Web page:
Sometimes, a family’s income may not be enough for financing a kid’s education, no matter how hard the breadwinner of the family works. In recent times, banks have come to the aid of such families with loans to enable the students to pursue their dreams of getting a higher education. However, the real trouble comes in the legal know-how and terminologies of the loan agreement. This confuses the students and their families especially when they’re trying to repay the loan amount.

Knowing the nuances of a legal document is fundamentally important, which becomes even more necessary in the case of student loans. Hence, some of the important terms are presented below to enable prospective loan customers to be better informed before taking a loan.

1. Capital

In the world of economics, the initial amount loaned to the customer is known as the capital. In legal terms, this is known as the quantum of finance. This is the amount for which sanction has been solicited by the applicants. The capital needs to be returned in its entirety upon the completion of the time period of the loan.

2. Moratorium

This is the time period for which the bank does not levy payment dues on the debtor. Usually, it extends for 6 months after the completion of the degree course. In some cases, it can also extend up to 1 year. This period is kept in place in order to enable the debtor to get placed in a job or to start their own employment.

3. Capability Certificate

In some cases, particularly when the condition of the family of the applicant is not enough to convince the bank authorities of recovery of the student education loans, the bank may request producing of a certificate undertaking the monetary ability of the student’s family to pay off the loans in the stipulated time. Since loans cannot be kept running indefinitely for long periods of time for fear of them turning into non-performing assets, this certificate assumes significant importance. The importance increases, even more, when the loan is taken for admission to a higher education course outside the country since capability certificates are also solicited by the admission authorities and college administration.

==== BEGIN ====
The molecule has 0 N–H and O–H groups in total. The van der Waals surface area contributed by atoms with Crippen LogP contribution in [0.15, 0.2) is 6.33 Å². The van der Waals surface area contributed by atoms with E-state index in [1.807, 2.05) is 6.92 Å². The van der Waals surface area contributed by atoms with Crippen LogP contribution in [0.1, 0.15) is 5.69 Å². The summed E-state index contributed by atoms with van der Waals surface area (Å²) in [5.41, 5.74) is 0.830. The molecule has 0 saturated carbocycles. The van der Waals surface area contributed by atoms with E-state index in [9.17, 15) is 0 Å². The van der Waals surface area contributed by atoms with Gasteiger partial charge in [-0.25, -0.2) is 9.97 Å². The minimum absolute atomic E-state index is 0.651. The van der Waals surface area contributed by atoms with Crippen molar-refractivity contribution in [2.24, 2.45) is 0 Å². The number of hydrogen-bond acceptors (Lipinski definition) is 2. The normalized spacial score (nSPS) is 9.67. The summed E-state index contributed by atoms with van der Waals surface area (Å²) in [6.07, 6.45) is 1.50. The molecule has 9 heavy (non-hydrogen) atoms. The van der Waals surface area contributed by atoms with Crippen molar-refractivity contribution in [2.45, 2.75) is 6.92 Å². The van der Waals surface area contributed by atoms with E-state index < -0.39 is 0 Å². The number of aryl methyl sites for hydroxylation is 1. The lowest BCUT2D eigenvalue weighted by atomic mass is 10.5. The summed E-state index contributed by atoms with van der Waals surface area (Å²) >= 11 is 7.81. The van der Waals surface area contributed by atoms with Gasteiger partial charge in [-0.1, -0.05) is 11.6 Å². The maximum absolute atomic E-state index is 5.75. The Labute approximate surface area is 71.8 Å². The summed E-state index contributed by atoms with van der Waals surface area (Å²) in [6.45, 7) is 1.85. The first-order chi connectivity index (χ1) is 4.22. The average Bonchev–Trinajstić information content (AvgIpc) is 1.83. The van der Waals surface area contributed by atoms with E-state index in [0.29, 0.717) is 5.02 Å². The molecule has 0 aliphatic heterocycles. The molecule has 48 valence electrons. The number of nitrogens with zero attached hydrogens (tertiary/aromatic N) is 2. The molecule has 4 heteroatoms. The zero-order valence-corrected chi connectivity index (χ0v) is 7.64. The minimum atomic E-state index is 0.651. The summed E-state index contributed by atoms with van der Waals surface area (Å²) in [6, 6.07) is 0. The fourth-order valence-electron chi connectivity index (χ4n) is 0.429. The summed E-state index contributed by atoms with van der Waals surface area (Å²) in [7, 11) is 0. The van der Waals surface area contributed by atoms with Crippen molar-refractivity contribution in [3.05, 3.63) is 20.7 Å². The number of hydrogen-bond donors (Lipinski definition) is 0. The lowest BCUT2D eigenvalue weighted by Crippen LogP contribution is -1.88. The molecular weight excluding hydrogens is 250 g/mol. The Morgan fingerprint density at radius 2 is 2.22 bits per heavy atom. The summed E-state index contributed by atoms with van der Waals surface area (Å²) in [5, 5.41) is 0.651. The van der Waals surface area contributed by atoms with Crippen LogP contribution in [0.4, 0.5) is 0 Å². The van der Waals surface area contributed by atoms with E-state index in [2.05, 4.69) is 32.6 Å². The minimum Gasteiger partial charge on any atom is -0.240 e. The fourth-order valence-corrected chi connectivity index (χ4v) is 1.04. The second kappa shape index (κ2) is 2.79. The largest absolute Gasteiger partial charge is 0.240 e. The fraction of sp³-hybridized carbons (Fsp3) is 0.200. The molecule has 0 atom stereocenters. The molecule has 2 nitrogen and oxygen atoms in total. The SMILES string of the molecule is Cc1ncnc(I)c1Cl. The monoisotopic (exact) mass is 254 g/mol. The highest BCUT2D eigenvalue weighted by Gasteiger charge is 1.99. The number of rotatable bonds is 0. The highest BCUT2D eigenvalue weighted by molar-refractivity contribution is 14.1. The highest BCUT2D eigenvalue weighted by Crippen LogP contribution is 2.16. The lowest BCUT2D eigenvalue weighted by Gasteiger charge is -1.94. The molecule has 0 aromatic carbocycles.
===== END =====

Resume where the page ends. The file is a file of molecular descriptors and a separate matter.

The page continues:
4. Interest

In simple words, this is the additional charge levied by the bank on the initial capital loaned to the debtor. However, in the case of educational loans, this assumes a slightly different context. While interest on other types of loans is calculated as compound interest, the interest on educational loans is calculated as simple interest. This infers that the amount to be finally returned increases in a linear manner instead of an exponential manner, thus saving the debtor from additional worry.

5. Collateral

In layman’s language, this is more widely known as the security. As is the case with other types of loans, this is a tangible asset kept in security by the banks in lieu of the educational loan. In case the debtor is unable to pay the capital and interest, banks have the right to recover the said amount by using the collateral, including but not limited to the sale of the collateral. In the case of educational loans, this collateral usually consists of documents pertaining to the ownership of land or house. Hence, the installments for repaying the loans need to be paid in time in order to save the collateral from being lost.

These are some of the most common terms which confuse the applicants yet are the most important in the loan agreement. Applicants for various educational loans must go through these terms and associated conditions along with their preferred legal help before taking loans in order to secure their future without worrying about the repayment without any additional worry in their minds.